Tesco: Serious Fraud Office will not charge former boss Philip Clarke over £326m accounting scandal

The ex-chief executive was at the helm when a huge hole emerged in the company's accounts

Click to follow

Former Tesco boss, Philip Clarke, will face no charges from the Serious Fraud Office (SFO) over a £326m accounting scandal at the company.

A huge hole emerged in the books when Clarke was chief executive after the retailer artificially enhanced its reported profits by forcing suppliers to accept late payments for goods.

The SFO told Mr Clarke that “following a thorough review of the evidence obtained… it has been decided not to initiate criminal proceedings on the grounds there is insufficient evidence to provide a realistic prospect of conviction,” David Corker, Mr Clarke’s lawyer said on Monday.

Clarke was sacked in 2014 after three years of declining sales at Britain's biggest supermarket chain.

The SFO charged three former senior Tesco executives with false accounting and fraud by abuse of position. Christopher Bush, ex-UK managing director, Carl Rogberg, former finance director, and former commercial director for food John Scouler have indicated they will enter not guilty pleas when they stand trial in September 2017.

However, the SFO's investigation into Tesco itself remains ongoing. Key to bringing charges against the company, as opposed to the executives individually, was a prosecution of Clarke. UK law requires a “directing mind” to be responsible for fraud, meaning a top-level executive or board member.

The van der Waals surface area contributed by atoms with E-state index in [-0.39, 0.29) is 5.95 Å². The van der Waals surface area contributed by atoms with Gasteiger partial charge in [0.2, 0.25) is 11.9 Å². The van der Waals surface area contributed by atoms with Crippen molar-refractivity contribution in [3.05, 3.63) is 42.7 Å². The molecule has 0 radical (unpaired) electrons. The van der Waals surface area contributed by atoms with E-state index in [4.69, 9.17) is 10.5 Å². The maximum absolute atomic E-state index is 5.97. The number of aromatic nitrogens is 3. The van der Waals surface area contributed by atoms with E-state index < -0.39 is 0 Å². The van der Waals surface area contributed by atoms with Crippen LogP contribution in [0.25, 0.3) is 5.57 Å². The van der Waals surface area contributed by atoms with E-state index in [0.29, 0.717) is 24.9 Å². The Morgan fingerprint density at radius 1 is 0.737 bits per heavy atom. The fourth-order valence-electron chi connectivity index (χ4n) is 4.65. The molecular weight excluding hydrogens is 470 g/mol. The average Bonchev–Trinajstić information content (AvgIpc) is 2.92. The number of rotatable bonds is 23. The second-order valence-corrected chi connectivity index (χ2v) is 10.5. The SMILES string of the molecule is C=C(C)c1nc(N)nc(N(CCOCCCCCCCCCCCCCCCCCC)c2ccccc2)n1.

While the chief executive would certainly constitute a directing mind, the law is ambiguous on whether the other lower level men charged would be senior enough to make the company liable if they are found guilty.

When the three men appeared before Westminster Magistrates Court on 22 September, the charges read to them stated: “Between the first day of February and September 23rd, 2014, you abused your position as senior employees of Tesco PLC and Tesco Stores Ltd, in which you were expected to safeguard but not act against the financial interests.

“You did so dishonestly and intending to make a gain for yourself, or expose another to a loss.”

All three men pleaded not guilty.

In January the supermarket watchdog found that Tesco deliberately and repeatedly withheld money owed to suppliers to boost its sales performance artificially, in a serious breach of supermarket regulations.

A group of 124 investment funds holding Tesco shares is currently suing the company, alleging they lost millions because they bought shares on the basis of misleading accounts. The shares have lost almost half of their value over the last three years, partly due to the revelation that profits had been inflated.

Those shares have begun a rebound after the company reported its fastest sales growth since 2013 this month. In October Tesco recorded its first growth in market share since 2011.

Accountancy firm PwC, which audited Tesco's accounts from 1982 until it was axed by the supermarket in January 2015, remains under investigation by the Financial Reporting Council for its role in the scandal. The alleged fraud did not come to light until a whistleblower alerted the board to the scale of the problem.

The Groceries Code Adjudicator also said that the supermarket would encourage suppliers to give it extra cash in return for more control over where products appeared on shelves or to avoid losing out to rivals. In the weeks leading up to Tesco’s results presentations to the City and investors, buyers were also encouraged to push suppliers even harder to accept payment delays in order to flatter the sales figures, according to the findings.

Comments